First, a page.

On November 15, 2016, BP announced that they will be changing their auditors to Deloitte. Ernst & Young was previously their auditor.
There is a mandatory rotation for audit firms in the UK, but there is no clear indication that this is the reason the change was made.
We’ve included the BP press release below.
The press release states that the decision was made following a competitive audit tender. What this means is that BP put the audit up for proposal to all big 4 accounting firms and Deloitte won.
All things being equal, public companies don’t regularly change auditors. Especially in the case of very large public companies. The main reason they don’t is because of optics. It looks really bad to investors if you change auditors.
On the surface, if you change auditors, it looks like you disagreed with them on something incorrect in the financial statements. Investors worry that there might be hidden risk in the financial statements that the auditor would not let through.
In the UK and EU it is a requirement to change auditors every 20 years. There is also a requirement to have a competitive proposal process every 10 years. Supposedly this is why BP changed their auditors, but this could just be the sugar coating on something more serious.
I don’t blame BP for changing auditors here. Ernst & Young has had a bad year of publicity. EY and their clients have been slammed by regulatory agencies over the past year.
- Ernst and Young settled with the SEC for not detecting fraud at Weatherford which was another oil company.
- EY settled with the SEC over having close personal relationships with clients.
Using a regulatory requirement of changing auditors in the UK to make that transition is a smart move by BP.
I also think it is smart to change auditors every 10 years. It reduces the risk associated with an auditor getting comfortable with a client which is something EY has struggled with recently.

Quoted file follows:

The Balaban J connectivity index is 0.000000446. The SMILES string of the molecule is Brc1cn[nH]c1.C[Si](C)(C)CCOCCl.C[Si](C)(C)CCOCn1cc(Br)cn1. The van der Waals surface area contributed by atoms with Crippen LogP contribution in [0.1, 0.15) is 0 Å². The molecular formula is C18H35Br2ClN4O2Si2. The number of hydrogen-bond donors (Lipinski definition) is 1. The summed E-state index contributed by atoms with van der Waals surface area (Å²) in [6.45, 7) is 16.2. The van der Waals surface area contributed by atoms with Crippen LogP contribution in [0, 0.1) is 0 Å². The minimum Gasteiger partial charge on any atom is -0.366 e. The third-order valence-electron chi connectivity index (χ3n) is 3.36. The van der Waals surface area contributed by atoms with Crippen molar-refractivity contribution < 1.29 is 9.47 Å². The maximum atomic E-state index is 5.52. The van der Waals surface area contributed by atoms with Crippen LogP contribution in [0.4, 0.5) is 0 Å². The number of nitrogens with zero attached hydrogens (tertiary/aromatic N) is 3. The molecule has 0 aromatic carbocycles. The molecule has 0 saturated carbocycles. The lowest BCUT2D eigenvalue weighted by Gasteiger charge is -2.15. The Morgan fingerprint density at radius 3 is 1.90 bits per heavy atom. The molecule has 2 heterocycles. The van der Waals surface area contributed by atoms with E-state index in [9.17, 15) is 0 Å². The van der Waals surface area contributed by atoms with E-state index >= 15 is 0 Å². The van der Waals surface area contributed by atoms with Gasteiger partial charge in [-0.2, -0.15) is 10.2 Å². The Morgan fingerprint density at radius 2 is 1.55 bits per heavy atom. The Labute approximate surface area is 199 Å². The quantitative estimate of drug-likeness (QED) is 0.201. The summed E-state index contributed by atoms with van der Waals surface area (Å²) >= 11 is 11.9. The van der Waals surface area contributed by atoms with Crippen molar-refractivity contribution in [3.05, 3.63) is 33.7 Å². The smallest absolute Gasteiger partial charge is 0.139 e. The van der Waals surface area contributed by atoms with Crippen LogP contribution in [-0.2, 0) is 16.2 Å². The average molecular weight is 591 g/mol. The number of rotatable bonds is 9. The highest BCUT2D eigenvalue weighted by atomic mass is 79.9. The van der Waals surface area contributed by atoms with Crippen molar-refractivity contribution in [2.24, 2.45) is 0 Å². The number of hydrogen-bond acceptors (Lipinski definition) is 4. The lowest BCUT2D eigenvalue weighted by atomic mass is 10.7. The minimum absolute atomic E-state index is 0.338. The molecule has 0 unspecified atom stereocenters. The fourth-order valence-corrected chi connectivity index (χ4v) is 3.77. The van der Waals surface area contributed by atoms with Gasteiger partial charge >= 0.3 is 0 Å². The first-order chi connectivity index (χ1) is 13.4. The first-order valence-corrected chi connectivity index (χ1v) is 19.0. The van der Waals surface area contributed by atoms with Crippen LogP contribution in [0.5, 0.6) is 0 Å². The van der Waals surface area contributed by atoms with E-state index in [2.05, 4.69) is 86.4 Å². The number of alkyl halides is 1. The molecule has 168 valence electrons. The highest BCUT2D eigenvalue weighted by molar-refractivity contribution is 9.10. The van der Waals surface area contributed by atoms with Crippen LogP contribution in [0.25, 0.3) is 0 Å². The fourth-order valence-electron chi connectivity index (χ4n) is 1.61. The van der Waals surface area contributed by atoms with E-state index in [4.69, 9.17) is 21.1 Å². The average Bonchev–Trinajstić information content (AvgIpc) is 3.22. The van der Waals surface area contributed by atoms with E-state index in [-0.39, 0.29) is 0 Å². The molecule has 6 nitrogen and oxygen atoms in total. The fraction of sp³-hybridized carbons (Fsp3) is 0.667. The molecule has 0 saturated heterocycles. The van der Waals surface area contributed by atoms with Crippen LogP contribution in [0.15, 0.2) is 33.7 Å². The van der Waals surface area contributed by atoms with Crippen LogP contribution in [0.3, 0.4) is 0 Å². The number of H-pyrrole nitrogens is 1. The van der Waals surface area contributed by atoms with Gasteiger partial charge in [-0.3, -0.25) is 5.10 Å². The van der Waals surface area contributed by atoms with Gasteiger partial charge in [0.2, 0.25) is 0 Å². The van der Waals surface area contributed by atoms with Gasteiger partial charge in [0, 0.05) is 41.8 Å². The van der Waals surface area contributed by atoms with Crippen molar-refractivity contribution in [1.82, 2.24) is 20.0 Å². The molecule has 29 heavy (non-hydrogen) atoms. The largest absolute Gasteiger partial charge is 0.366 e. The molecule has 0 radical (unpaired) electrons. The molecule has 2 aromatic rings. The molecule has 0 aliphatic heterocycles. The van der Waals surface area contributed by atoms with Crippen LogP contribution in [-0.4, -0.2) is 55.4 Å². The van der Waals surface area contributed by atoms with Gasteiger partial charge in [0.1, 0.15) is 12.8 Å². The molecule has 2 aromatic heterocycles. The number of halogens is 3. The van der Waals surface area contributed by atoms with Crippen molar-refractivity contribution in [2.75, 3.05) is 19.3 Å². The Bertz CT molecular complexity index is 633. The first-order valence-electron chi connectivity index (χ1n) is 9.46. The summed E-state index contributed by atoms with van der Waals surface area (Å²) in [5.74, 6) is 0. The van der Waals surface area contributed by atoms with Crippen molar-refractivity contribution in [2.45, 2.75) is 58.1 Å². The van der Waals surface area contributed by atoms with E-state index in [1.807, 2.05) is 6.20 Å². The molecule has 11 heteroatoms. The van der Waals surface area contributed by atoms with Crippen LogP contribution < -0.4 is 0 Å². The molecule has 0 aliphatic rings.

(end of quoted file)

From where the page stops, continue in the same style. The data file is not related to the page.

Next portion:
Auditors get comfortable taking the same approach to audits every year. They also get comfortable with consistent revenues. They will do anything to avoid tense relationships with an audit client. As of 2015 EY earned $51 million in revenues from BP. With revenues above $50 million every year, you just don’t push your client that hard. However, if you know that revenue is going to disappear in a couple of years, maybe you dig into more and perform a more independent audit.
EY retained the audit for 2016 and 2017. They will transition to Deloitte in 2018. Let’s see if BP faces any additional scrutiny from EY as a result of this transition.
Let’s take a look at the fees for EY over the past few years. This information was obtained from BP’s annual report.
|Fees (in millions)||2015||2014||2013|
|The annual audit of BP||27||27||26|
|The audit of BP subsidiaries||13||13||13|
|Total annual audit fees||40||40||39|
|Audit related services||7||7||8|
|Total audit and audit related services||47||47||47|
|Tax compliance services||1||1||1|
|Tax advisory services||–||1||1|
|Services related to corporate finance||1||1||2|
|Total other non-audit services by EY||1||2||1|
|Total non-audit services by EY||3||5||5|
|Services for BP pension plans||1||1||1|
|Total fees paid to EY||51||53||53|
As you can see EY’s total fees went from $53 million in 2014 and 2013 to $51 in 2015. This shows that their might have been some fee pressure from BP in 2015. Fee pressure along with bad press from EY could have been factors that made BP change their mind. We will get a better picture of what made BP change their mind when the 2018 annual report is released. If Deloitte’s fees aren’t too different from EY’s, then we know that there were additional factors as to why BP changed auditors.